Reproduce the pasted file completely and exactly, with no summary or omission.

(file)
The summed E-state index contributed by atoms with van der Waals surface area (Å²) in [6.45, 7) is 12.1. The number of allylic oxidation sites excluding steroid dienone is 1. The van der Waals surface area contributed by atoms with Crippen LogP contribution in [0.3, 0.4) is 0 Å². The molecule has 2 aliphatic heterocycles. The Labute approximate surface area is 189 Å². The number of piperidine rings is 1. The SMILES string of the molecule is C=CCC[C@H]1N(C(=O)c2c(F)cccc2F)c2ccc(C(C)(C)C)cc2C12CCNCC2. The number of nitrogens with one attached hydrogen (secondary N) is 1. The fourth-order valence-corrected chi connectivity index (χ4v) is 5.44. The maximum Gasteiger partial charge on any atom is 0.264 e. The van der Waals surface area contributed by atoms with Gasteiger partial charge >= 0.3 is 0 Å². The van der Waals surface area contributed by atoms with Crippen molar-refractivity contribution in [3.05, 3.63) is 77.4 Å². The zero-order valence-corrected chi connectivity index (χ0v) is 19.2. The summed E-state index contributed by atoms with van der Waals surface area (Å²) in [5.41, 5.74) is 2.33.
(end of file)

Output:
The summed E-state index contributed by atoms with van der Waals surface area (Å²) in [6.45, 7) is 12.1. The number of allylic oxidation sites excluding steroid dienone is 1. The van der Waals surface area contributed by atoms with Crippen LogP contribution in [0.3, 0.4) is 0 Å². The molecule has 2 aliphatic heterocycles. The Labute approximate surface area is 189 Å². The number of piperidine rings is 1. The SMILES string of the molecule is C=CCC[C@H]1N(C(=O)c2c(F)cccc2F)c2ccc(C(C)(C)C)cc2C12CCNCC2. The number of nitrogens with one attached hydrogen (secondary N) is 1. The fourth-order valence-corrected chi connectivity index (χ4v) is 5.44. The maximum Gasteiger partial charge on any atom is 0.264 e. The van der Waals surface area contributed by atoms with Gasteiger partial charge >= 0.3 is 0 Å². The van der Waals surface area contributed by atoms with Crippen molar-refractivity contribution in [3.05, 3.63) is 77.4 Å². The zero-order valence-corrected chi connectivity index (χ0v) is 19.2. The summed E-state index contributed by atoms with van der Waals surface area (Å²) in [5.41, 5.74) is 2.33.